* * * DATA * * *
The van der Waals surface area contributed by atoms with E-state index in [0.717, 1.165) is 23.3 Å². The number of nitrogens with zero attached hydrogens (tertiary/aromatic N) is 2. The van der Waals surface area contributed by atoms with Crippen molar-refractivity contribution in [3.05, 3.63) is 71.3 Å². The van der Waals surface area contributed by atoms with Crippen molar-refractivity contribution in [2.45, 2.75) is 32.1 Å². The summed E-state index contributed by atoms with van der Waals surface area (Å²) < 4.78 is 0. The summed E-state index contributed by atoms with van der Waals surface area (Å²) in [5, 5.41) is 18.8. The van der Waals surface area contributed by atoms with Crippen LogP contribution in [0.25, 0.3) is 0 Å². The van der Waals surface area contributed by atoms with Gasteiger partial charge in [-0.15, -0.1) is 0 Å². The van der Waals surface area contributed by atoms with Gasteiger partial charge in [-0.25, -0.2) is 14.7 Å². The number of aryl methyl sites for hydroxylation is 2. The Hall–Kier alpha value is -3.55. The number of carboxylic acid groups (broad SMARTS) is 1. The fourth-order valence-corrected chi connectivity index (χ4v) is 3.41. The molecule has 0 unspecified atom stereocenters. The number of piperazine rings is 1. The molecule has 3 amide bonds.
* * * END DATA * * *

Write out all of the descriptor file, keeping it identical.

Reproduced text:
The van der Waals surface area contributed by atoms with E-state index in [0.717, 1.165) is 23.3 Å². The number of nitrogens with zero attached hydrogens (tertiary/aromatic N) is 2. The van der Waals surface area contributed by atoms with Crippen molar-refractivity contribution in [3.05, 3.63) is 71.3 Å². The van der Waals surface area contributed by atoms with Crippen molar-refractivity contribution in [2.45, 2.75) is 32.1 Å². The summed E-state index contributed by atoms with van der Waals surface area (Å²) < 4.78 is 0. The summed E-state index contributed by atoms with van der Waals surface area (Å²) in [5, 5.41) is 18.8. The van der Waals surface area contributed by atoms with Crippen LogP contribution in [0.25, 0.3) is 0 Å². The van der Waals surface area contributed by atoms with Gasteiger partial charge in [-0.15, -0.1) is 0 Å². The van der Waals surface area contributed by atoms with Gasteiger partial charge in [-0.25, -0.2) is 14.7 Å². The number of aryl methyl sites for hydroxylation is 2. The Hall–Kier alpha value is -3.55. The number of carboxylic acid groups (broad SMARTS) is 1. The fourth-order valence-corrected chi connectivity index (χ4v) is 3.41. The molecule has 0 unspecified atom stereocenters. The number of piperazine rings is 1. The molecule has 3 amide bonds.